Rossese di Dolceaqua Superiore “Posau” 2012, Maccario Dringenberg – Rossese is the mainstay red grape of this DOC of Western Liguria, near the French border, and this is one of the finest examples made. There’s a touch of earthiness, but it’s bright, fragrant, with red and black fruits and as the grapes are grown at altitude (up to 500m) it clearly benefits from the cool nights, which remove any chance of it being a jammy, alcoholic, wine. I’m not sure whether this wine currently has a UK importer, but we are beginning to see more Ligurian wines in the UK (Red Squirrel has several), and they are increasingly worth making a detour for.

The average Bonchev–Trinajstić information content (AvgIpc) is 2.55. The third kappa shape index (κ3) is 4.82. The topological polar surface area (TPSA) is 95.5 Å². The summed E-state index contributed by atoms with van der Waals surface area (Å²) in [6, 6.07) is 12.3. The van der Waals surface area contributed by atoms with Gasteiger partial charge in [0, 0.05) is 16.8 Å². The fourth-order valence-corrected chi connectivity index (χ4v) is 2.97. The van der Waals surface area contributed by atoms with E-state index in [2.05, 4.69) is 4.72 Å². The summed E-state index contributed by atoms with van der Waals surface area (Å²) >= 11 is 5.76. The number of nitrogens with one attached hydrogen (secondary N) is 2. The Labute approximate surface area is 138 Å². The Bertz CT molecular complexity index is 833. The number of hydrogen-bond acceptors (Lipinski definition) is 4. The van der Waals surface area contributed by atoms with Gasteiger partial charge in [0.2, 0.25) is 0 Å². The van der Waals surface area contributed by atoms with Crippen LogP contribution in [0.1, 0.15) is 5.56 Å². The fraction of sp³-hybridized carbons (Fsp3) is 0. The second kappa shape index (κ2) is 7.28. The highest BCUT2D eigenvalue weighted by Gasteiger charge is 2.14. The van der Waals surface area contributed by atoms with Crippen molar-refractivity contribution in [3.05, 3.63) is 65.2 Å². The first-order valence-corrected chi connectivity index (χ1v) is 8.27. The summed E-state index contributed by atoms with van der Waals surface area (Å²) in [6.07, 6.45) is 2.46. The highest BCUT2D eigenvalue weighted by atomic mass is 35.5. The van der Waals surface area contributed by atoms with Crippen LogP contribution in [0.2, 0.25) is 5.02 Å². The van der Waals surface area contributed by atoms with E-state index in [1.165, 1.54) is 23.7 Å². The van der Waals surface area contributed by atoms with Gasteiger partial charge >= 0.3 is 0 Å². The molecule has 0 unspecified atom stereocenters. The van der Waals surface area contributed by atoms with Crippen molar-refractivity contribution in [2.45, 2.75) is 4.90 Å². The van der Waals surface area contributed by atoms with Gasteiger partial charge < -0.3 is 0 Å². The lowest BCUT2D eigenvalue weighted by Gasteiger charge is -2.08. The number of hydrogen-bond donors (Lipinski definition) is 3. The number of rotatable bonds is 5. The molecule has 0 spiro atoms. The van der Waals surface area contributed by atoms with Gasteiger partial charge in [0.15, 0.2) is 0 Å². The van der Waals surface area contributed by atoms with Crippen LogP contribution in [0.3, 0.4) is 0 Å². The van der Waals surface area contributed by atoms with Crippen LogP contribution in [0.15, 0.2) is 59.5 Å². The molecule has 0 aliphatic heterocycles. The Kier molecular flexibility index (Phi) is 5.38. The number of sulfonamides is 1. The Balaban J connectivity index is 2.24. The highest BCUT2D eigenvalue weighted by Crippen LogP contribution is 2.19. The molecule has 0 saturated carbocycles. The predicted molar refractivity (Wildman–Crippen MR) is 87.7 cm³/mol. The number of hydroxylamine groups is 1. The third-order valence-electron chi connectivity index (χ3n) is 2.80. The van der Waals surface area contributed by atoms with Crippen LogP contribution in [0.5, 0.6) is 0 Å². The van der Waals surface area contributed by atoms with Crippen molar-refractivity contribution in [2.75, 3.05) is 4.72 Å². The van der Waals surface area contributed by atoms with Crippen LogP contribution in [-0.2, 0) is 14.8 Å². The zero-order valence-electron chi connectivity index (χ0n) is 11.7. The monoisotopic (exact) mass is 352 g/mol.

Massandra Pink Muscat 1950, Ministry of Food of the USSR, Crimea – It was a privilege to drink this rare gem, but also a little chilling. Maybe very few of us were born when this was made, but I’m old enough to remember the USSR and the Cold War. Now, with Crimea de facto part of Russia again and an icy wind blowing once more from the East, this seems an uncomfortable blast from the past, culturally. But not uncomfortable to drink. It definitely had the characteristic nose of Muscat (Pink Muscat is always so gently aromatic). It had a lot of sediment but fortified to 15% it was still a magnificent wine, just scented, mouthfilling and very long. Perhaps fading a little, but not much. In the end, there was no contest. Despite Silver and Bronze medals to Vermont and Salamanca, it’s Gold to the Crimean. Now, anyone remember when it was the Russians who won all the Olympic Golds?
The full lineup